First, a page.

PCIe 6 Announced

Discussion in 'Frontpage news' started by Clawedge, Jun 18, 2019.

  1. Clawedge

    Clawedge Ancient Guru

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    PCI-SIG today announced that PCI Express (PCIe ) 6.0 technology will double the data rate to 64 GT/s while maintaining backwards compatibility with previous generations and delivering power efficiency and cost-effective performance. The PCIe 6.0 specification is actively targeted for release in 2021.

    PCIe 6.0 Specification Features
    • Delivers 64 GT/s raw bit rate and up to 256 GB/s via x16 configuration
    • Utilizes PAM-4 (Pulse Amplitude Modulation with 4 levels) encoding and leverages existing 56G PAM-4 in the industry
    • Includes low-latency Forward Error Correction (FEC) with additional mechanisms to improve bandwidth efficiency
    • Maintains backwards compatibility with all previous generations of PCIe technology
    www.pcisig.com
    https://www.guru3d.com/news-story/pci-sig-announces-pcie-6-specification.html
     
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  2. Alessio1989

    Alessio1989 Maha Guru

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  3. Undying

    Undying Ancient Guru

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    Did we skip the pcie 5?
     
  4. SpajdrEX

    SpajdrEX Ancient Guru

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  5. Aura89

    Aura89 Ancient Guru

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    I thought we were skipping PCI-E 4, and then we weren't, but it should have been short lived for 5, now 5 looks short lived, or skipping....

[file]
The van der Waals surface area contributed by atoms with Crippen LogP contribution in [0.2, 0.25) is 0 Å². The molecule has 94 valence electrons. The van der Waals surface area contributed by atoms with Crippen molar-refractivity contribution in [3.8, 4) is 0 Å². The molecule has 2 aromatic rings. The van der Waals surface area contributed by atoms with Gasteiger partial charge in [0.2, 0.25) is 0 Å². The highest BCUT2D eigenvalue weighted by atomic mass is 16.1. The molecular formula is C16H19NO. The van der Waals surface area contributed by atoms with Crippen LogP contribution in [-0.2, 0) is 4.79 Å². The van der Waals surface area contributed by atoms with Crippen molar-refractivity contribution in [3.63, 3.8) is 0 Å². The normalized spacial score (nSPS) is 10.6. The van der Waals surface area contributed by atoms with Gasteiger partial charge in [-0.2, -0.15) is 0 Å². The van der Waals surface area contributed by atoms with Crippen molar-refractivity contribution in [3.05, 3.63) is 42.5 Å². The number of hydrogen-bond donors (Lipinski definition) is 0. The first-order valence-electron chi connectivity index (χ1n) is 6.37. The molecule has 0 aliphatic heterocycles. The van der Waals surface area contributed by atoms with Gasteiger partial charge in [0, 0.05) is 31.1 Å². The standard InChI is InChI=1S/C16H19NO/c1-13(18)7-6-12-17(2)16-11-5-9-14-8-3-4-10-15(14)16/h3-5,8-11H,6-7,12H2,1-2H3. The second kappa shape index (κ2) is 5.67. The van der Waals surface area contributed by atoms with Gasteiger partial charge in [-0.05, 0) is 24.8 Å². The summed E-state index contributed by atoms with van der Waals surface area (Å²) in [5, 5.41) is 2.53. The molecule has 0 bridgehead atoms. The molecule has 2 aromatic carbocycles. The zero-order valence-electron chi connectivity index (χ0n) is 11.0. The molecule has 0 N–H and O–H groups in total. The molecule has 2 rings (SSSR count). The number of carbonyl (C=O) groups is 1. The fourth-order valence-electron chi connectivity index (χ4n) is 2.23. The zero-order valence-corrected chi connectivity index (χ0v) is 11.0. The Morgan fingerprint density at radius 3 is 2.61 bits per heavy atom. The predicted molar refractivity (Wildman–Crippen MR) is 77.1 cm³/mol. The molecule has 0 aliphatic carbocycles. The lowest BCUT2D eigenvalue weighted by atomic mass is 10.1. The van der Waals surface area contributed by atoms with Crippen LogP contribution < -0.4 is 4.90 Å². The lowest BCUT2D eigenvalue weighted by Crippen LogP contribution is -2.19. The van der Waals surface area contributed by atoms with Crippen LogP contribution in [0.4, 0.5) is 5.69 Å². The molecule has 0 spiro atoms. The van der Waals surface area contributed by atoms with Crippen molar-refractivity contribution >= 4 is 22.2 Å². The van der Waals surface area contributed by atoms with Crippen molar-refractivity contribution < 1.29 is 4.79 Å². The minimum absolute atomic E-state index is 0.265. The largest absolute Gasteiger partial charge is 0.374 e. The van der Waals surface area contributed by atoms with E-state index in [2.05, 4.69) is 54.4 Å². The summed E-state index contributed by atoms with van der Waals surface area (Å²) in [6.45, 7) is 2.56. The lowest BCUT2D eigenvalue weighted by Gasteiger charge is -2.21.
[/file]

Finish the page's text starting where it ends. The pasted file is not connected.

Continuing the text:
Who knows, i wish SATA would be updated, or a new data port that's not M.2, something that can be hooked into drives just like SATA.
     
  6. HARDRESET

    HARDRESET Master Guru

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  7. Fox2232

    Fox2232 Ancient Guru

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    Question is: "Since we have seen claims that PCIe 4.0 is unstable outside of well tuned traces on MB after few centimeters. How is going PCIe 5.0 and 6.0 double bandwidth again?"
     
  8. sverek

    sverek Ancient Guru

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    You can see from graph below that there was big gap between Gen3 and Gen4.
    PCI-SIG is in hurry to roll out new gens. I don't know if there need or technology/material available to actually support it for mass production.

    IMO, even Gen4 right now seems a bit rushed. Don't feel good about prices on X570 chipsets for Matisse and additional cooling.

    [​IMG]
     
    Last edited: Jun 19, 2019
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  9. Sweeeper

    Sweeeper Member

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    So with Pcie 6 can u add a new machine in the slot ?
     
    Last edited: Jun 19, 2019
  10. DmitryKo

    DmitryKo Master Guru

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    PCIe 6.0 would be great for multi-GPU and NVMe storage on the desktop, as well as NUMA nodes and CCIX (multi CPU/GPU cache coherency) and multi-port Terabit Ethernet in the cloud server domain, but that's 2023-2024 in real world products.


    Hell, I'm still on a Haswell with PCIe 2.0... might upgrade to Broadwell to better utilise my brand new x4 NVMe SSD disk.
     

  11. Ricardo

    Ricardo Active Member

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    I think the specification being done doesn't necessarily means that products will be made?

    I can definitively see for example Intel skipping PCIe 4 for 5 and AMD skipping 5 for 6. As long as they keep backward compatibility, there's not a lot of problem.

    Chipsets are already pretty much on their edge with PCIe 4, so maybe that as well will hold up further adoption of newer specs.
     
  12. LEEc337

    LEEc337 Active Member

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    I can't help but feel that these announcements should of came after AMD released their x570 chipset, the misinformed may hold off buying anything pcie 4 knowing 5 and 6 are on the way, I know people on here know it won't make too much difference
     
  13. RealNC

    RealNC Ancient Guru

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    I lost count, honestly. PCIe version... some number? USB whatever point... something?
     
  14. JamesSneed

    JamesSneed Master Guru